Oats are a type of whole grain that naturally contains tons of vitamins, minerals, and other nutrients. They are a delicious source of plant compounds high in fiber that also offer several health benefits.
Oats can be part of a variety of meals and snacks and mixed in smoothies, too.
Keep reading to find out all you need to know about oats.
Table of Contents
- History & Facts
- Nutrition Facts
- Health Benefits
- Ways to Consume
- Potential Risks
- Frequently Asked Questions
History & Facts
Oats, also known as Avena sativa, are a type of whole-grain cereal that is believed to stem from the eastern part of the world. Oats are thought to have stemmed as a secondary crop derived from a weed that later spread into more favorable growing areas. Eventually, oats were domesticated in the Middle East and Europe and today are mainly grown in North America and Europe.
Some analyses of oats have found evidence that hilled oats and naked oats diverged over 51,000 years ago and were domesticated independently in Europe and China.
Today, global oats production is more than 20 million tons yearly, with Russia and Canada being the leading contributors (1).
Did You Know?:While oats are suitable for humans to consume such as oatmeal and rolled oats, one of the most common uses for oats is as livestock feed.
Oats are packed full of several micronutrients, vitamins, and minerals (2). This article will go over the nutrition facts of raw oats. Raw oats are rolled oat flakes that have been heated during processing but not boiled.
In one cup (80 grams) of raw oats, there are the following macronutrients (3):
- Calories: 303 calories (kcal)
- Protein: 10.6 grams (g)
- Total fat: 5.22 grams (g)
- Carbohydrate: 54.2 grams (g)
- Fiber, total dietary: 8.08 grams (g)
As you can see, oats are a very good source of carbohydrates and protein. They are also high in fiber, especially beta-glucan (4). Beta-glucan is a type of soluble fiber that dissolves partially in water, forming a gel-like solution during digestion, helping prevent constipation and providing the body with a plethora of health benefits.
Summary:Oats are a great source of carbohydrates, protein, and fiber, specifically beta-glucan which helps with digestion.
Vitamins and Minerals
In one cup (80 grams) of oats, there are the following vitamins and minerals (5):
- Calcium: 41.6 milligrams (mg)
- Iron: 3.4 milligrams (mg)
- Magnesium: 110 milligrams (mg)
- Phosphorus: 328 milligrams (mg)
- Potassium: 290 milligrams (mg)
- Zinc: 2.91 milligrams (mg)
- Selenium: 23.1 micrograms (mcg)
- Folate: 25.6 micrograms (mcg)
- Choline: 32.3 milligrams (mg)
- Lutein + Zeaxanthin: 144 micrograms (mcg)
- Vitamin K: 1.6 micrograms (mcg)
The high amounts of vitamins and minerals in oats are vast, especially when they are fortified. Oats contain a great amount of calcium, iron, phosphorus, and folate, all great for maintaining strong bones and promoting overall health (6).
Summary:Oats are high in several vitamins and minerals, some of the highlighted including calcium, iron, phosphorus, and folate.
As you may have guessed, oats are a food that possesses several health benefits.
Oats Are Gluten-free
For many individuals who either have celiac disease or have certain food sensitivities, a gluten-free diet is the only solution. If this is you or for some who are on a health kick and prefer gluten-free foods, oats are an excellent naturally gluten-free food (7). Instead of gluten, they contain a similar type of protein called avenin which is gluten-free.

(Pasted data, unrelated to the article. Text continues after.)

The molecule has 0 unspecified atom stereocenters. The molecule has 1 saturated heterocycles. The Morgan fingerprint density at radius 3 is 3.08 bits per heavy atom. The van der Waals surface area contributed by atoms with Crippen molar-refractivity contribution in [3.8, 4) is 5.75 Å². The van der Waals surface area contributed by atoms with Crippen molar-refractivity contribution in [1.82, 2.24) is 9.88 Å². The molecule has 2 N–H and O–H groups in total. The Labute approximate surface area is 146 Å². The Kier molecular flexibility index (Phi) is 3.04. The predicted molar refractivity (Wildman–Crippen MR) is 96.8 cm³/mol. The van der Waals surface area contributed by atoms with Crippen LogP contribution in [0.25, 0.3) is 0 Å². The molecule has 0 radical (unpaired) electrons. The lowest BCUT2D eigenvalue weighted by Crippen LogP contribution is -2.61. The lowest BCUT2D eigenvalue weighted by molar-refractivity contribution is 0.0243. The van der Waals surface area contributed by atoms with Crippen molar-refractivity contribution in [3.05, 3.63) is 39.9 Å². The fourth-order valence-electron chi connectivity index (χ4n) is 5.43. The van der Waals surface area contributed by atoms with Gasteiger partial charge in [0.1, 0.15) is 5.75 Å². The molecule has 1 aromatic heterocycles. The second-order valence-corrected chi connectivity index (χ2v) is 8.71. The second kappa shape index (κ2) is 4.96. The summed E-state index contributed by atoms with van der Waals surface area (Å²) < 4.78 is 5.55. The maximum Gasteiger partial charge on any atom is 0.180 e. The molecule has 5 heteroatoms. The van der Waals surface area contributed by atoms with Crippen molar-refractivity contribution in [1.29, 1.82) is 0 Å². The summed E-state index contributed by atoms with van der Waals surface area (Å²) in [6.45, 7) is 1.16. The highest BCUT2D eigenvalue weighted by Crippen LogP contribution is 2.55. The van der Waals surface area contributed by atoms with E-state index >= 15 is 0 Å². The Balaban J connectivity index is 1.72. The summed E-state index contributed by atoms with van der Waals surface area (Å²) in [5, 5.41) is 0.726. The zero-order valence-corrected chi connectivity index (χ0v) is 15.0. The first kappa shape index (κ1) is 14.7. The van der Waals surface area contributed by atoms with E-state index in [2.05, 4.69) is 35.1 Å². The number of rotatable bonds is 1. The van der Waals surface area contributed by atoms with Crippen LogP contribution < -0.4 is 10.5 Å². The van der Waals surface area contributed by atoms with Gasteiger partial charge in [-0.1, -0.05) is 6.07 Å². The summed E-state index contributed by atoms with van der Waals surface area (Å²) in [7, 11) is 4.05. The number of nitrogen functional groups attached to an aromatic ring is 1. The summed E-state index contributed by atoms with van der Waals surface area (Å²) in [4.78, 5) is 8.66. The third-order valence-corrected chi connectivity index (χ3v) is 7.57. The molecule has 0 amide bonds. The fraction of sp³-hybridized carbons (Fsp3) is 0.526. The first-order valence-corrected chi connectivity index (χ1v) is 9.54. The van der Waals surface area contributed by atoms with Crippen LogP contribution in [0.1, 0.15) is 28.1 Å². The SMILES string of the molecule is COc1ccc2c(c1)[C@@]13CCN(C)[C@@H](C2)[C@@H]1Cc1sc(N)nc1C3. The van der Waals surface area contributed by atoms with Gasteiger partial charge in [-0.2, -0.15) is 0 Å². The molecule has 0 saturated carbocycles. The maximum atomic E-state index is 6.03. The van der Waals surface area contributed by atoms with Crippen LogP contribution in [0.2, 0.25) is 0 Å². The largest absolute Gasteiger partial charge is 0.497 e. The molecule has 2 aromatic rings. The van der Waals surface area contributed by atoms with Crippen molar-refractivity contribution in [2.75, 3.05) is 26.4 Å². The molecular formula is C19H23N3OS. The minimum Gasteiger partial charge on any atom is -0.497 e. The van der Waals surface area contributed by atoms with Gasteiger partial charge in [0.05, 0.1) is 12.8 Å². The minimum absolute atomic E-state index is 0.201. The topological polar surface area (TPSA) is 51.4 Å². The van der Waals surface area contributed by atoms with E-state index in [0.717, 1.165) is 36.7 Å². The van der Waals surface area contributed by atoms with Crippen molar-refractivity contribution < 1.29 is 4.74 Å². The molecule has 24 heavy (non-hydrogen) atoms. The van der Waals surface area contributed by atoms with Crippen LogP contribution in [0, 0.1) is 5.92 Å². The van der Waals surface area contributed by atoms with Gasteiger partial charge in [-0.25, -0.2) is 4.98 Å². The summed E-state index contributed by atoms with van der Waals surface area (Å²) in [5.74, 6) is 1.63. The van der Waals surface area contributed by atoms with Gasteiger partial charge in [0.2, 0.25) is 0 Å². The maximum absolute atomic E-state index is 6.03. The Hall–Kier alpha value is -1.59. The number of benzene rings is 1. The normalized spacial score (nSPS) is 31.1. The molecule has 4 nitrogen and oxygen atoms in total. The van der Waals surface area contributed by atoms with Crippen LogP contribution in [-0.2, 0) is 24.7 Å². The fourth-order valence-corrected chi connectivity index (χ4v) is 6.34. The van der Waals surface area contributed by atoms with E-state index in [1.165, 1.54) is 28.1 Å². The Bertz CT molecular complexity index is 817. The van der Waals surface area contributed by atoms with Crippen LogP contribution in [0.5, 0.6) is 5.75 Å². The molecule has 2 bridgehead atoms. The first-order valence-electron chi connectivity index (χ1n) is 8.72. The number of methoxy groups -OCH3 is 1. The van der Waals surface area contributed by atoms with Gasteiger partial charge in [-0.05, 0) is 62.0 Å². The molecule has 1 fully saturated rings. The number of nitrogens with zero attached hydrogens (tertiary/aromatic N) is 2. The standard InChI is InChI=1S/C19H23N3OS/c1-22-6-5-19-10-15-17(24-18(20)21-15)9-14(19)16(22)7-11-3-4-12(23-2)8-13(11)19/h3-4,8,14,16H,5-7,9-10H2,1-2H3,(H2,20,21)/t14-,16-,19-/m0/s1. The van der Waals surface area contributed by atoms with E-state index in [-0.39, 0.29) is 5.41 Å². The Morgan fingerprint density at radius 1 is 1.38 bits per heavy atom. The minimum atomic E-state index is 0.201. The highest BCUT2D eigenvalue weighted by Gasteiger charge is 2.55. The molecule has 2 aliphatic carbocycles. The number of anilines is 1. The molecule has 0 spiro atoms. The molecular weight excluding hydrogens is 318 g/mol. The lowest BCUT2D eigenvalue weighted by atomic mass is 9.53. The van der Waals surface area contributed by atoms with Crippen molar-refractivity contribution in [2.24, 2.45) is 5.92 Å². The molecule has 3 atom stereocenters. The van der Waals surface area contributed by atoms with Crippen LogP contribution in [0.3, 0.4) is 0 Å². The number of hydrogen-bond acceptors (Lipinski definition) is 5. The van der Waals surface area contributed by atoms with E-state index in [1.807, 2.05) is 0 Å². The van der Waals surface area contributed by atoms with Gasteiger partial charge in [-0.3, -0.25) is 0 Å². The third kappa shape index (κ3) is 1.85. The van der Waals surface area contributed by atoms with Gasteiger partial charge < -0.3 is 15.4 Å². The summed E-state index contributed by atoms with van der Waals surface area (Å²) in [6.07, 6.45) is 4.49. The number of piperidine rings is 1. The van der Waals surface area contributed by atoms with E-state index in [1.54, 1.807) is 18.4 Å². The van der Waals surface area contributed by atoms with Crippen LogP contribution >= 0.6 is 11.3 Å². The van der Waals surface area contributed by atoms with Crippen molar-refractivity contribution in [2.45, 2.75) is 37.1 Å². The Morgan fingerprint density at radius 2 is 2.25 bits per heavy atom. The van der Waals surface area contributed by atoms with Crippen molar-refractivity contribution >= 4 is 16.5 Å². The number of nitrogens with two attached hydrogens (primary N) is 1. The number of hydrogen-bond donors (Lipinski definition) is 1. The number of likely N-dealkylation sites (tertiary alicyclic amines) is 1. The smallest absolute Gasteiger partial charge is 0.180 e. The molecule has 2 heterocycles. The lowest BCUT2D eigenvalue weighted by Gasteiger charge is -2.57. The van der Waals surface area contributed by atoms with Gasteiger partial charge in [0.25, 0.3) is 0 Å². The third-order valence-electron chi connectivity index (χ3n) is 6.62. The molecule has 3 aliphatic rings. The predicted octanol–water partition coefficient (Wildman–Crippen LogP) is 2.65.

Several studies indicate that a moderate to large intake of natural oats can be tolerated by most people with celiac disease.
Oats have been shown to enhance the nutritional value of those on a gluten-free diet, and have shown that individuals on this type of diet get an overall increase of mineral and fiber in their diets.
Although oats are naturally gluten-free, it is important to check for a gluten-free certification as some oats may be contaminated with wheat due to being processed in a facility with gluten-containing foods.
Summary:Oats are a naturally gluten-free food, which is extremely important for those who have celiac disease or gluten sensitivities and must remain on a gluten-free diet.
Lowers Cholesterol Levels
As previously mentioned, oats are rich in beta-glucan, which is known to reduce LDL (bad) cholesterol and total cholesterol levels while regulating your blood sugar and insulin (8). Once beta glucan reaches the gut, it binds to cholesterol-rich bile acids, which the liver produces to aid digestion. Beta-glucan then carries these acids down the digestive tract and eventually out of the body, therefore lowering cholesterol.
Heart disease is the leading cause of death worldwide, and high cholesterol is a major risk factor — especially oxidized LDL (bad) cholesterol (9). Having lower cholesterol levels may reduce the risk of heart disease and chronic diseases in general.
Thanks to fiber, oats are a great solution to reducing cholesterol levels naturally (10). Experts have estimated that this risk may be lowered by consuming several fiber-rich food sources everyday.
Additionally, whole oats are one of the only food sources of avenanthramides, which are a unique group of antioxidants believed to protect against heart disease (11).
Summary:Oats contain beta-glucan and avenathramides, which help protect against heart disease and lower LDL (bad) cholesterol levels.
Helps Maintain Blood Sugar Levels
Oats have gained lots of attention as a health food due to their potential to lower blood sugar levels abilities. This may be because type 2 diabetes has become much more common in recent years. This chronic disease is characterized by abnormal regulation of blood sugar levels and a decrease in insulin sensitivity.